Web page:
Mexico controlled the run of play for most of the first half, with South Africa really only mounting sustained pressure in the final few minutes. Both sides were let down by some poor execution in the offensive end with multiple good chances gone a begging.

The game opened up about 10 minutes into the second half, and happily, the first goal of the World Cup was was a beautiful rocket into the upper V. I loved the choreographed celebration on the sideline as well. Macarena? I dunno, but fun, and the NFL could learn a lesson or two about letting players have a good time after scoring.

A brilliant save about 15 minutes into the 2nd half preserved the 1-0 lead for South Africa. The openness and fluidity of the game at this point stood in stark contrast to the more tentative first half. As is almost always the case, the score forced the trailing team onto the attack. When that happens, the spaces open on the defense and the team becomes more susceptible to counterattack. This makes for wonderful soccer, nine times out of 10.

Mexico was lucky not to give up a penalty in the midst of this action, but by and large I was pleased with the officiating. The game flowed nicely, despite yellow cards being shown when necessary. If form holds, FIFA will object to the good job being done, tell the officials to straighten up, and we’ll see a flood of red cards ruining the tournament by the end of the second week.

I enjoyed seeing Blanco sub in for Mexico in the middle of the 2nd half if only because it meant I actually had a familiar face on the pitch. Never the fleetest of foot, Blanco is a player now who I, admittedly, think is too old and slow to be very effective. Still, he’s like a comfortable pair of old jeans: You know what you’re getting into and it doesn’t feel that bad however it might look. He did nothing wonderful during the game, but avoided disgracing himself, which I suppose is something.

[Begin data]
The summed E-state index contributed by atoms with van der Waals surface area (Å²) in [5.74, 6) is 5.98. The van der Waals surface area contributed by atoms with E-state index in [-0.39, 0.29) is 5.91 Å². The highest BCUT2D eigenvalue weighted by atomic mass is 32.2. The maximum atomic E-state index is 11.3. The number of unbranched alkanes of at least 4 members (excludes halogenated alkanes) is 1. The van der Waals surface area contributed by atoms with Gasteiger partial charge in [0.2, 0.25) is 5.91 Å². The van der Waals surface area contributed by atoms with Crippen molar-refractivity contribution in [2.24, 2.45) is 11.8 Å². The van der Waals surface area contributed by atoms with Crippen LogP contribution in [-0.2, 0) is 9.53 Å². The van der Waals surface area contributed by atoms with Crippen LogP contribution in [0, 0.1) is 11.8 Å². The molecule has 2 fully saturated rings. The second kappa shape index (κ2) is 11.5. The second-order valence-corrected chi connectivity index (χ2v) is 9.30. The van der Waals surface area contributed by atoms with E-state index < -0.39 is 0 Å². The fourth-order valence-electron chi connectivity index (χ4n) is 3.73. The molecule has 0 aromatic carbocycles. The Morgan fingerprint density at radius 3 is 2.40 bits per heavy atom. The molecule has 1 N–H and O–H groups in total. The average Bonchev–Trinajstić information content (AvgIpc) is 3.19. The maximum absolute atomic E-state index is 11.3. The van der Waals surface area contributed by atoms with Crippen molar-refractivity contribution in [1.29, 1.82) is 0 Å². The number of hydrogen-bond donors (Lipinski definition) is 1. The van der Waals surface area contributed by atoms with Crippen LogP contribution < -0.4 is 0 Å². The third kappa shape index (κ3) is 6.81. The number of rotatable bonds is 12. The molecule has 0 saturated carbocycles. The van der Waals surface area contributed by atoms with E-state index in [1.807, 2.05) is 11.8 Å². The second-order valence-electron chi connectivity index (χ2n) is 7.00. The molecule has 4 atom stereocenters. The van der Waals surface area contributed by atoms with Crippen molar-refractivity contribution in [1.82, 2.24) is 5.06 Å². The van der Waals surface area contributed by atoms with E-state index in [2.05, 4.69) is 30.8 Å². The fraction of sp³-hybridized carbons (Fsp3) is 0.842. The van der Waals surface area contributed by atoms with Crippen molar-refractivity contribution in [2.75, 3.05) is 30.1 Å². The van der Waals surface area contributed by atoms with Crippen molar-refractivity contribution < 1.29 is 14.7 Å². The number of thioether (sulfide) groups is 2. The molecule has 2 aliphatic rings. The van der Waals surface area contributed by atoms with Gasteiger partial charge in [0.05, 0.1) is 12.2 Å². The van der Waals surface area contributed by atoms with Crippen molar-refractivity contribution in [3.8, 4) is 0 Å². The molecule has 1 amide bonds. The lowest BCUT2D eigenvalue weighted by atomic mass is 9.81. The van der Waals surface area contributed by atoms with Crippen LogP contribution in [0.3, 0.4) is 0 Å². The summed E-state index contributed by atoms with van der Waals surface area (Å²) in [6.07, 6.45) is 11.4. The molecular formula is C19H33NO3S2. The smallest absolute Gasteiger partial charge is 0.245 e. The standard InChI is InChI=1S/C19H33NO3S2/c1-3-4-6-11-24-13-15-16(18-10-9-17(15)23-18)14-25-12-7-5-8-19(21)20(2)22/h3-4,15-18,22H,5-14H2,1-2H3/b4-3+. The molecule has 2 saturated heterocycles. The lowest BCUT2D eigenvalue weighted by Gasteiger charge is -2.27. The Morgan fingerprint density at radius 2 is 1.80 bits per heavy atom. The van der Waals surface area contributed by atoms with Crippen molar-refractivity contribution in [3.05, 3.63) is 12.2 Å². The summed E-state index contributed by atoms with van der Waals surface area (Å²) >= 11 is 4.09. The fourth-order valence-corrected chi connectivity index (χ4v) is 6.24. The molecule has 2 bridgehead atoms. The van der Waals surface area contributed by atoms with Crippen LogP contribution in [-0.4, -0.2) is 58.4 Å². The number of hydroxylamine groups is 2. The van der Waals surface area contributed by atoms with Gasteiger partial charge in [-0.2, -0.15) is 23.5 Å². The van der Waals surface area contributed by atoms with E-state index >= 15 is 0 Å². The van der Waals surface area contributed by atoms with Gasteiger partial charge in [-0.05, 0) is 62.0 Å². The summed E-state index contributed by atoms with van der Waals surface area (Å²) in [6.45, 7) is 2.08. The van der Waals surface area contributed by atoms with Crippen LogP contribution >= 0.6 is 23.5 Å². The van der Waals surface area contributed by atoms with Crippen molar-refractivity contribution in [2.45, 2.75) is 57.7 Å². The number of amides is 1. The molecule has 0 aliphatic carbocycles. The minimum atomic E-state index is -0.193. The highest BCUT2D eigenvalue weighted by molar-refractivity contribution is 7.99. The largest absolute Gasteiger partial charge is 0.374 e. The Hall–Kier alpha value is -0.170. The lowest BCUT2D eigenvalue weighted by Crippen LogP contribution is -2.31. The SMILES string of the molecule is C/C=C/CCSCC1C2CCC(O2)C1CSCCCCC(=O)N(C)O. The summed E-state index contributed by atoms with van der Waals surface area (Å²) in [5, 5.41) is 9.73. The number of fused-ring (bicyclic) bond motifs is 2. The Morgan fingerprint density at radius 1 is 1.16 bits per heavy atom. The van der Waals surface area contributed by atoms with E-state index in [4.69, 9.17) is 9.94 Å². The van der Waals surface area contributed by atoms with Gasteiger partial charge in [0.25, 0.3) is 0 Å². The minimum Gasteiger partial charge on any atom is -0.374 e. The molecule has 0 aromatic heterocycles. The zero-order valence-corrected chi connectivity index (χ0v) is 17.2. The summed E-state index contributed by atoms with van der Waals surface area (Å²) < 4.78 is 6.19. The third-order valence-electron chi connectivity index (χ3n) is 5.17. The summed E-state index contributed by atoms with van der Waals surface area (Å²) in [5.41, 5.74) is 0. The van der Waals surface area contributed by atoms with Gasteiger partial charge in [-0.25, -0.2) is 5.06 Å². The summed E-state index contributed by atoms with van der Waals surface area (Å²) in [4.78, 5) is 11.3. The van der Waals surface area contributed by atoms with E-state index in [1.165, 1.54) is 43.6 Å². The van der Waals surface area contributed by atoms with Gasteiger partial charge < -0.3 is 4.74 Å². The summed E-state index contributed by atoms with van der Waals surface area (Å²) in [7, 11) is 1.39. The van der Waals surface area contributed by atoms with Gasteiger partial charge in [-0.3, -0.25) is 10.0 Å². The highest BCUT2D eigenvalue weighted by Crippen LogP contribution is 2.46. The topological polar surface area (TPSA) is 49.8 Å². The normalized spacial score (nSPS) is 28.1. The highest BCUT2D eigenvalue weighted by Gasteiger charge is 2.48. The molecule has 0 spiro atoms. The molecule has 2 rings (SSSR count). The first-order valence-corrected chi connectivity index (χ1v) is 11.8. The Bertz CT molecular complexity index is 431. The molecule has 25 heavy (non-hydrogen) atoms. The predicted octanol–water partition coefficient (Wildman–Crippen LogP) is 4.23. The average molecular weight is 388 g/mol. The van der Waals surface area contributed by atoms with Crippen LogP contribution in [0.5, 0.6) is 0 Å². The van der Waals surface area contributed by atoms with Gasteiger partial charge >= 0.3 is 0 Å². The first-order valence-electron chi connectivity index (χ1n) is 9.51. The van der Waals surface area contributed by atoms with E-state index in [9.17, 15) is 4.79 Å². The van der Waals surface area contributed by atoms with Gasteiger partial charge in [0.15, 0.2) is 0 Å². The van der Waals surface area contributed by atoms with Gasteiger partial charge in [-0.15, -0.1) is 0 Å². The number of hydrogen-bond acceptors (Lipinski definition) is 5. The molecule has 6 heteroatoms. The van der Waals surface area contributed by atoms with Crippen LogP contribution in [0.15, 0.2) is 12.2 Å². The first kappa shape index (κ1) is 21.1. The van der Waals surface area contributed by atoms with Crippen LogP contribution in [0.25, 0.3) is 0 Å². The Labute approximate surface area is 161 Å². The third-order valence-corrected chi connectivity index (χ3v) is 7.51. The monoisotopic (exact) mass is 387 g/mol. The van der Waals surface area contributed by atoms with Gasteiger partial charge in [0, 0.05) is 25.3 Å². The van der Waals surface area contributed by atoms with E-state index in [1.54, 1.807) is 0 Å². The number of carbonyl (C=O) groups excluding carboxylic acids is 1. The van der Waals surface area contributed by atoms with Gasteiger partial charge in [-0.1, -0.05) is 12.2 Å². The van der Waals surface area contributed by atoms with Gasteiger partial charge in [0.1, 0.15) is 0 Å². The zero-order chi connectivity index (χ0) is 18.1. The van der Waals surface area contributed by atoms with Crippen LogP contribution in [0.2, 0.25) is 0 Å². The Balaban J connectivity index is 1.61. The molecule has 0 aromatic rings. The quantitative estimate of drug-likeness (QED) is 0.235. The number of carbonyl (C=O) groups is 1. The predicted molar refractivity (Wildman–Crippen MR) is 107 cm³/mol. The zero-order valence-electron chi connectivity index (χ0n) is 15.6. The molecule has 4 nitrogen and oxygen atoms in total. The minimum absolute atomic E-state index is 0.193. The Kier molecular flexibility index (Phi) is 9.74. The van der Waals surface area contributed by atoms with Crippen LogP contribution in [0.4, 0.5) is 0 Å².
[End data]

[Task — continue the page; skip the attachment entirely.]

A grievous defense error by South Africa—one defender stayed in the box, keeping three Mexican forwards onside—cost a goal 34 minutes into the 2nd half. This was all the more unfortunate in that South Africa had up to this point put in a solid defensive effort.

Notable in the final frantic moments (as both teams pushed to score the winning goal) was just how effective the long ball was against the Mexican defense. A three-quarters of the field punt from the keeper allowed a forward to run between two defenders and come within two feet of scoring the game winner. (It clanged the post and went wide instead.)

The 1-1 final was a good result for South Africa who is not expected to advance out of Group A. Mexico now must look for points against France and Uruguay, an unlikely event with the former and a difficult one against the latter. A good start to the tournament for the rest of us, though!